One of the major figures in Polish experimental theatre, Włodzimierz Staniewski, is the founder of the world-famous company, “Gardzienice.” In January 2018, Tomasz Wiśniewski conducted a three-day interview with Staniewski on his recent production of Stanisław Wyspiański’s Wesele…(Wedding…). Originally published in the Polish quarterly Konteksty, the conversations will be part of Włodzimierz Staniewski and the Phenomenon of “Gardzienice,” a book edited by S.E. Gontarski, Tomasz Wiśniewski and Katarzyna Kręglewska for Routledge. It is also part of the Between. Research project. This article provides exclusive access to an extract of the interview, translated in English for the first time. 

Day One

Tomasz Wiśniewski: You celebrated four decades of “Gardzienice” in 2017. Thematically, the festival was devoted to the wedding celebration, and you presented Stanisław Wyspiański’s Wesele… for the first time on the “Gardzienice” stage.

Włodzimierz Staniewski: The theme of the wedding and mating has been present in “Gardzienice’s” thinking for ages until it became so insistent that it demanded to become a full-blown, autonomous piece of work. I wanted Wesele…to work like a gate you went through to conduct the anniversary celebrations. They put up gates like that both in classical times and as part of our not-so-distant wedding traditions.

This anniversary celebration was also supposed to be a ritual of conjuration, with Wesele… waking up the spirits from ancient times. As far as I know, no one has addressed this in the hundred years since Wesele…was written. But it’s worth doing because that way Wesele…gains a more universal dimension. It’s a play that deserves international fame. After all, Wyspiański was interested in ancient history. InWesele…, there are spirits who appear as demons from history. The dramatis personae are usually treated as historical artifacts, viewed through contemporary, historical politics. But I was concerned with calling up the powers of hell, and with filling up the stage with demons. But that’s the way it is – it’s the stuff of madness, the sources of the ancient theatre. In any event, what do we know about the ancient theatre? It’s all the Enlightenment’s systematizing rubbish, which is a so-called modern recasting of Aristotle, the greatest “systematizer” in our history. And systematization is, after all, a leveling out.

TW: During the play, the spoken words, extracts, and phrases from Wyspiański’s writing also appear in the form of projections. You try to make sure that we, the spectators, don’t lose the words, even though they’re there all the time, interwoven with music and images. The three names next to the title show us how to read the production: words –Wyspiański, music – Zygmunt Konieczny, and images – Jacek Malczewski. You interweave those three layers and call up a specific Polish tradition by naming those three.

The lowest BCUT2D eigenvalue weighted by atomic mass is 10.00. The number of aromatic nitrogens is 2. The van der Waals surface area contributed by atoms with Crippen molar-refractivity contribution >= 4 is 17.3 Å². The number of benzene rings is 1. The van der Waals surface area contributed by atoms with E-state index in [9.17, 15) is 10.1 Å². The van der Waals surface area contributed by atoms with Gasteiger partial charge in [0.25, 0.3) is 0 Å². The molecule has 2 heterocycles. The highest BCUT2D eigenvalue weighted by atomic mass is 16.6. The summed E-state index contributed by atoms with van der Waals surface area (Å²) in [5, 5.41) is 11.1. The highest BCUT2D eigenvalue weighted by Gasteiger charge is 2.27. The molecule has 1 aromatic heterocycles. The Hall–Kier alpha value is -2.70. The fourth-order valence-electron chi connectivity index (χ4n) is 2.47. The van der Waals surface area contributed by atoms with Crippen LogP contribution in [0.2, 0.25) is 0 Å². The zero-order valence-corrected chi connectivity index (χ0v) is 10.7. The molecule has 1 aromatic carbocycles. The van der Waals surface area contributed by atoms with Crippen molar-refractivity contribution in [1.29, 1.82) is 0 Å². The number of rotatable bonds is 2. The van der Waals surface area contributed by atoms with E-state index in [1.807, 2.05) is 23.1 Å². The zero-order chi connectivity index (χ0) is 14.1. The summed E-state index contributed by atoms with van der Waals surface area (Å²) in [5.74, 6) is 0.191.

WS: That’s right: those three names make you think a lot. Wyspiański mostly works in a floral and ornamental style. But I need to note here that he was also deeply into esotericism and mysticism. What’s the connection between his work and the explosion of weirdness personified in the characters of the play? Well, they bring us to the conjuring up of spirits in other words, they bring us to our forefathers (the dziady)! In turn, the evocation of Malczewski is as if we were to say to ourselves: “It’s a shame Wyspiański didn’t paint like Malczewski!” Malczewski touches deep structures, alien states, and an alien reality. His work is – to use words that give us a taste for Malczewski – surreal as if he were a precursor of surrealism. On the other hand, the symbolism that he evokes is that of some kind of unusual pantheism. It’s a Bosch-like linking of the most utterly different beings with each other: animals and humans, humans and animals and the world of nature. And again I’m using a word that’s a leitmotif today in Malczewski’s work we’re dealing with a demonic pantheism.

When I added Konieczny in order to make that trio, I was stressing the value of his creative work. I believe that in the future, Konieczny will have his encyclopedia entry, and not just in popular music. His extraordinary pieces will be recognized beyond the borders of popular music. It’s a matter of good fortune that we’re friends, we feel a mutual closeness (though we don’t see each other that often). I’d say that Konieczny is closer to Malczewski than to Wyspiański. If Konieczny would just write music to Malczewski’s paintings, that would be really something! Zygmunt is a genius at reading the syllables of fine poetry and adding music. So, that trio is some sort of far-reaching hint to the fourth person missing who links the three of them together.

TW: I think I know where this is going! But Staniewski, who links it all together, in addition, dresses his characters in Polish folk costumes, he projects images and tries – with all the theatrical means at his disposal – to achieve unity within the production. Are we on the right track?

WS: With regard to folk costumes, we always use a range of costumes. In what is called my avant-garde experimenting, I came to the conclusion – I confess this very uneasily – that costume is incredibly important in theatre. While working on Wesele…, we tried to get the right kind of costume that would stay true to Wyspiański and Malczewski – but on the basis of a slight betrayal. We looked for costumes that have a more universal effect. They’re inspired by what is Polish and what is Slav, but will be able to be read by the indigenous Tarahumara people, or by an American or German audience, or an Israeli one, or an audience in Palestine. It’s a matter of getting a universal style and color.